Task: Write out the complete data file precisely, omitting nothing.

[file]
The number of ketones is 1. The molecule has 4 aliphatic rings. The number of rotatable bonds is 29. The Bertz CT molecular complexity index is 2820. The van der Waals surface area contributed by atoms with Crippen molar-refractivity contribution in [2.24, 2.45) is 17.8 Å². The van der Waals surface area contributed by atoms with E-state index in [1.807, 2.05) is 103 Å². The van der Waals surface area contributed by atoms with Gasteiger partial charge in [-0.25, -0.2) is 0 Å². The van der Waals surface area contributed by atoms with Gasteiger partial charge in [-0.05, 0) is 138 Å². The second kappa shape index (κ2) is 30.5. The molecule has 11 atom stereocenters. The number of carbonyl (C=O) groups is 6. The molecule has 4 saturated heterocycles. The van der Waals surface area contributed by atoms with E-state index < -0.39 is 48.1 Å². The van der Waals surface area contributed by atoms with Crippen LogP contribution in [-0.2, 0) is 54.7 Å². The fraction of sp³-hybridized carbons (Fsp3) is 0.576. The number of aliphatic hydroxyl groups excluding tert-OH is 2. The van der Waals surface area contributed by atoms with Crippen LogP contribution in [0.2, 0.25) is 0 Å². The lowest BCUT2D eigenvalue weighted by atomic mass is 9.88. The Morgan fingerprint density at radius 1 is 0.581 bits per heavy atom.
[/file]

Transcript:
The number of ketones is 1. The molecule has 4 aliphatic rings. The number of rotatable bonds is 29. The Bertz CT molecular complexity index is 2820. The van der Waals surface area contributed by atoms with Crippen molar-refractivity contribution in [2.24, 2.45) is 17.8 Å². The van der Waals surface area contributed by atoms with E-state index in [1.807, 2.05) is 103 Å². The van der Waals surface area contributed by atoms with Gasteiger partial charge in [-0.25, -0.2) is 0 Å². The van der Waals surface area contributed by atoms with Gasteiger partial charge in [-0.05, 0) is 138 Å². The second kappa shape index (κ2) is 30.5. The molecule has 11 atom stereocenters. The number of carbonyl (C=O) groups is 6. The molecule has 4 saturated heterocycles. The van der Waals surface area contributed by atoms with E-state index < -0.39 is 48.1 Å². The van der Waals surface area contributed by atoms with Crippen LogP contribution in [-0.2, 0) is 54.7 Å². The fraction of sp³-hybridized carbons (Fsp3) is 0.576. The number of aliphatic hydroxyl groups excluding tert-OH is 2. The van der Waals surface area contributed by atoms with Crippen LogP contribution in [0.2, 0.25) is 0 Å². The lowest BCUT2D eigenvalue weighted by atomic mass is 9.88. The Morgan fingerprint density at radius 1 is 0.581 bits per heavy atom.